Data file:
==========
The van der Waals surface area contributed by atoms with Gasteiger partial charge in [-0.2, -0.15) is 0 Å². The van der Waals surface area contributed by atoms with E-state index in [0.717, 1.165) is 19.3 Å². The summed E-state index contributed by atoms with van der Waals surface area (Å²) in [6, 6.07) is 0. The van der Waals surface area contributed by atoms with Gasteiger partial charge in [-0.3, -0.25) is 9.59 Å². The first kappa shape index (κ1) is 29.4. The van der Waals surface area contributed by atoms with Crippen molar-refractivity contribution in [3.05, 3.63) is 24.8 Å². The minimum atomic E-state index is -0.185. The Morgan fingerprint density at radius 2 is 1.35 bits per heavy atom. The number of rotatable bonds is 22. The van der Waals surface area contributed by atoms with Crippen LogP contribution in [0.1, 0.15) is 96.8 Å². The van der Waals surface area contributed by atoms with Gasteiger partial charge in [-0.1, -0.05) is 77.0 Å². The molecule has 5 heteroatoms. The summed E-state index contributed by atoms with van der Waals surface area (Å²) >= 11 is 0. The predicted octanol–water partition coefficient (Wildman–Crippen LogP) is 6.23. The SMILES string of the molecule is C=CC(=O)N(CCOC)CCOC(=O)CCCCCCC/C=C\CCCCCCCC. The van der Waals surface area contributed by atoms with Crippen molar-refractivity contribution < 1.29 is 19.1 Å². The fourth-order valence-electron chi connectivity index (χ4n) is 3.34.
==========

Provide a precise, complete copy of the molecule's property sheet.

The van der Waals surface area contributed by atoms with Gasteiger partial charge in [-0.2, -0.15) is 0 Å². The van der Waals surface area contributed by atoms with E-state index in [0.717, 1.165) is 19.3 Å². The summed E-state index contributed by atoms with van der Waals surface area (Å²) in [6, 6.07) is 0. The van der Waals surface area contributed by atoms with Gasteiger partial charge in [-0.3, -0.25) is 9.59 Å². The first kappa shape index (κ1) is 29.4. The van der Waals surface area contributed by atoms with Crippen molar-refractivity contribution in [3.05, 3.63) is 24.8 Å². The minimum atomic E-state index is -0.185. The Morgan fingerprint density at radius 2 is 1.35 bits per heavy atom. The number of rotatable bonds is 22. The van der Waals surface area contributed by atoms with Crippen LogP contribution in [0.1, 0.15) is 96.8 Å². The van der Waals surface area contributed by atoms with Gasteiger partial charge in [-0.1, -0.05) is 77.0 Å². The molecule has 5 heteroatoms. The summed E-state index contributed by atoms with van der Waals surface area (Å²) >= 11 is 0. The predicted octanol–water partition coefficient (Wildman–Crippen LogP) is 6.23. The SMILES string of the molecule is C=CC(=O)N(CCOC)CCOC(=O)CCCCCCC/C=C\CCCCCCCC. The van der Waals surface area contributed by atoms with Crippen molar-refractivity contribution < 1.29 is 19.1 Å². The fourth-order valence-electron chi connectivity index (χ4n) is 3.34.